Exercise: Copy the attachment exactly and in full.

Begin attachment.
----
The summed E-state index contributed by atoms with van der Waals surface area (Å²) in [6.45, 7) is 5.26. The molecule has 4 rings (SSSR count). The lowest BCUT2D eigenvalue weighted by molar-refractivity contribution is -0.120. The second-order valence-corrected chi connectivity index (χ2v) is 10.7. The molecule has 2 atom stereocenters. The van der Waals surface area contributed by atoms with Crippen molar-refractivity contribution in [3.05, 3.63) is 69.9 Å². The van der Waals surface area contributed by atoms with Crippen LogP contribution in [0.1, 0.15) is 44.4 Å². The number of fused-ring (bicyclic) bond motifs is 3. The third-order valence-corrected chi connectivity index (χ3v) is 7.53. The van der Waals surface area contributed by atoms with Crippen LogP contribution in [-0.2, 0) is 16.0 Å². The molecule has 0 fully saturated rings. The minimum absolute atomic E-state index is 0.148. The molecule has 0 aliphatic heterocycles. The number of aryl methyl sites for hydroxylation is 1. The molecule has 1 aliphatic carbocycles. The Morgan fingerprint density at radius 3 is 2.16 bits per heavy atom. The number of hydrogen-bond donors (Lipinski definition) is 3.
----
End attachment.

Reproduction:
The summed E-state index contributed by atoms with van der Waals surface area (Å²) in [6.45, 7) is 5.26. The molecule has 4 rings (SSSR count). The lowest BCUT2D eigenvalue weighted by molar-refractivity contribution is -0.120. The second-order valence-corrected chi connectivity index (χ2v) is 10.7. The molecule has 2 atom stereocenters. The van der Waals surface area contributed by atoms with Crippen molar-refractivity contribution in [3.05, 3.63) is 69.9 Å². The van der Waals surface area contributed by atoms with Crippen LogP contribution in [0.1, 0.15) is 44.4 Å². The number of fused-ring (bicyclic) bond motifs is 3. The third-order valence-corrected chi connectivity index (χ3v) is 7.53. The van der Waals surface area contributed by atoms with Crippen LogP contribution in [-0.2, 0) is 16.0 Å². The molecule has 0 fully saturated rings. The minimum absolute atomic E-state index is 0.148. The molecule has 0 aliphatic heterocycles. The number of aryl methyl sites for hydroxylation is 1. The molecule has 1 aliphatic carbocycles. The Morgan fingerprint density at radius 3 is 2.16 bits per heavy atom. The number of hydrogen-bond donors (Lipinski definition) is 3.